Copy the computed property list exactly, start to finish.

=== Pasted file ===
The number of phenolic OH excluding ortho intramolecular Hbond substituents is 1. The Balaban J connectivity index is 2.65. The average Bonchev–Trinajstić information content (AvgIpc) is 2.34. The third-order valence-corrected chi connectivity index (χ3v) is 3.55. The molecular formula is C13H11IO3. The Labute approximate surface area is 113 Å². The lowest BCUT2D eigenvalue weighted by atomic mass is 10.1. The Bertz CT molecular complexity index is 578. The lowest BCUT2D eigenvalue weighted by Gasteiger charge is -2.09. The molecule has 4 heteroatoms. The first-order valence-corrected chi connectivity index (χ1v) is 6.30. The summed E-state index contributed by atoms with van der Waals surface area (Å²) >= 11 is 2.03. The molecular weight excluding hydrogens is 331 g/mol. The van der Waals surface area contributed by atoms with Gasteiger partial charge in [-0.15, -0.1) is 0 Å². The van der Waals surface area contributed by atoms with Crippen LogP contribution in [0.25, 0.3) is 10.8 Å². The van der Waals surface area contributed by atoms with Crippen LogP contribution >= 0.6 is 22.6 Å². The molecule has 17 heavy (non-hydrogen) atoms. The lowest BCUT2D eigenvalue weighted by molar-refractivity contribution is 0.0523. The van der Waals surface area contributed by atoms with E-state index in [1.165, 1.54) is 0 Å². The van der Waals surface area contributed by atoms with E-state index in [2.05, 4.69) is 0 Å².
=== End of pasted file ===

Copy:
The number of phenolic OH excluding ortho intramolecular Hbond substituents is 1. The Balaban J connectivity index is 2.65. The average Bonchev–Trinajstić information content (AvgIpc) is 2.34. The third-order valence-corrected chi connectivity index (χ3v) is 3.55. The molecular formula is C13H11IO3. The Labute approximate surface area is 113 Å². The lowest BCUT2D eigenvalue weighted by atomic mass is 10.1. The Bertz CT molecular complexity index is 578. The lowest BCUT2D eigenvalue weighted by Gasteiger charge is -2.09. The molecule has 4 heteroatoms. The first-order valence-corrected chi connectivity index (χ1v) is 6.30. The summed E-state index contributed by atoms with van der Waals surface area (Å²) >= 11 is 2.03. The molecular weight excluding hydrogens is 331 g/mol. The van der Waals surface area contributed by atoms with Gasteiger partial charge in [-0.15, -0.1) is 0 Å². The van der Waals surface area contributed by atoms with Crippen LogP contribution in [0.25, 0.3) is 10.8 Å². The van der Waals surface area contributed by atoms with Crippen LogP contribution >= 0.6 is 22.6 Å². The molecule has 17 heavy (non-hydrogen) atoms. The lowest BCUT2D eigenvalue weighted by molar-refractivity contribution is 0.0523. The van der Waals surface area contributed by atoms with E-state index in [1.165, 1.54) is 0 Å². The van der Waals surface area contributed by atoms with E-state index in [2.05, 4.69) is 0 Å².